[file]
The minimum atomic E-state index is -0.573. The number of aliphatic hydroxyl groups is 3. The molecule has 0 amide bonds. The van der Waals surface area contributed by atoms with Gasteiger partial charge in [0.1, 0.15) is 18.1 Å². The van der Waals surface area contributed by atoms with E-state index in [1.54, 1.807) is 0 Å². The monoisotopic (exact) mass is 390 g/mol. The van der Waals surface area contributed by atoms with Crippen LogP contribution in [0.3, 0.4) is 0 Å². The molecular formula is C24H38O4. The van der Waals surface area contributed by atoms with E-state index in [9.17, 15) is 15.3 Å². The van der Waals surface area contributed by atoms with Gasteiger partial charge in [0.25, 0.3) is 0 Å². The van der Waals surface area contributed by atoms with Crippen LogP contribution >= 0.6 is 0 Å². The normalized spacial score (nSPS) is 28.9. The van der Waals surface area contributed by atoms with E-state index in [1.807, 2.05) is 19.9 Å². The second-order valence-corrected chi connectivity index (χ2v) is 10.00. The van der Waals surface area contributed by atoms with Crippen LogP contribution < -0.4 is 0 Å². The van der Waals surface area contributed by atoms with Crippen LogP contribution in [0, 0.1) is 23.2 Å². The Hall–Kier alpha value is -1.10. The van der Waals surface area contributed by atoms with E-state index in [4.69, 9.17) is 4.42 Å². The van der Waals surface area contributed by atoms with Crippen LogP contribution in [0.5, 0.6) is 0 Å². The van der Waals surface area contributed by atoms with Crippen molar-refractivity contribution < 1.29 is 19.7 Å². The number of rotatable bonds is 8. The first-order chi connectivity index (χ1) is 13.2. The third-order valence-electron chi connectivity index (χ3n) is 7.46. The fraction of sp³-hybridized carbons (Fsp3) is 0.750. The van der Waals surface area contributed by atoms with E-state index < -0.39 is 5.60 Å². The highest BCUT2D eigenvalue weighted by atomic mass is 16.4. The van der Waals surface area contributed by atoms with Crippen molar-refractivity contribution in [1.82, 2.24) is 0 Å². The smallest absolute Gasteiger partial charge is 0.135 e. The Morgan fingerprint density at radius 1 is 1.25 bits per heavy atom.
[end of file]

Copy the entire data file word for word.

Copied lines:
The minimum atomic E-state index is -0.573. The number of aliphatic hydroxyl groups is 3. The molecule has 0 amide bonds. The van der Waals surface area contributed by atoms with Gasteiger partial charge in [0.1, 0.15) is 18.1 Å². The van der Waals surface area contributed by atoms with E-state index in [1.54, 1.807) is 0 Å². The monoisotopic (exact) mass is 390 g/mol. The van der Waals surface area contributed by atoms with Crippen LogP contribution in [0.3, 0.4) is 0 Å². The molecular formula is C24H38O4. The van der Waals surface area contributed by atoms with E-state index in [9.17, 15) is 15.3 Å². The van der Waals surface area contributed by atoms with Gasteiger partial charge in [0.25, 0.3) is 0 Å². The van der Waals surface area contributed by atoms with Crippen LogP contribution >= 0.6 is 0 Å². The normalized spacial score (nSPS) is 28.9. The van der Waals surface area contributed by atoms with E-state index in [1.807, 2.05) is 19.9 Å². The second-order valence-corrected chi connectivity index (χ2v) is 10.00. The van der Waals surface area contributed by atoms with Crippen LogP contribution < -0.4 is 0 Å². The van der Waals surface area contributed by atoms with Crippen LogP contribution in [0, 0.1) is 23.2 Å². The Hall–Kier alpha value is -1.10. The van der Waals surface area contributed by atoms with E-state index in [4.69, 9.17) is 4.42 Å². The van der Waals surface area contributed by atoms with Crippen LogP contribution in [0.5, 0.6) is 0 Å². The van der Waals surface area contributed by atoms with Crippen molar-refractivity contribution < 1.29 is 19.7 Å². The number of rotatable bonds is 8. The first-order chi connectivity index (χ1) is 13.2. The third-order valence-electron chi connectivity index (χ3n) is 7.46. The fraction of sp³-hybridized carbons (Fsp3) is 0.750. The van der Waals surface area contributed by atoms with E-state index < -0.39 is 5.60 Å². The highest BCUT2D eigenvalue weighted by atomic mass is 16.4. The van der Waals surface area contributed by atoms with Crippen molar-refractivity contribution in [1.82, 2.24) is 0 Å². The smallest absolute Gasteiger partial charge is 0.135 e. The Morgan fingerprint density at radius 1 is 1.25 bits per heavy atom.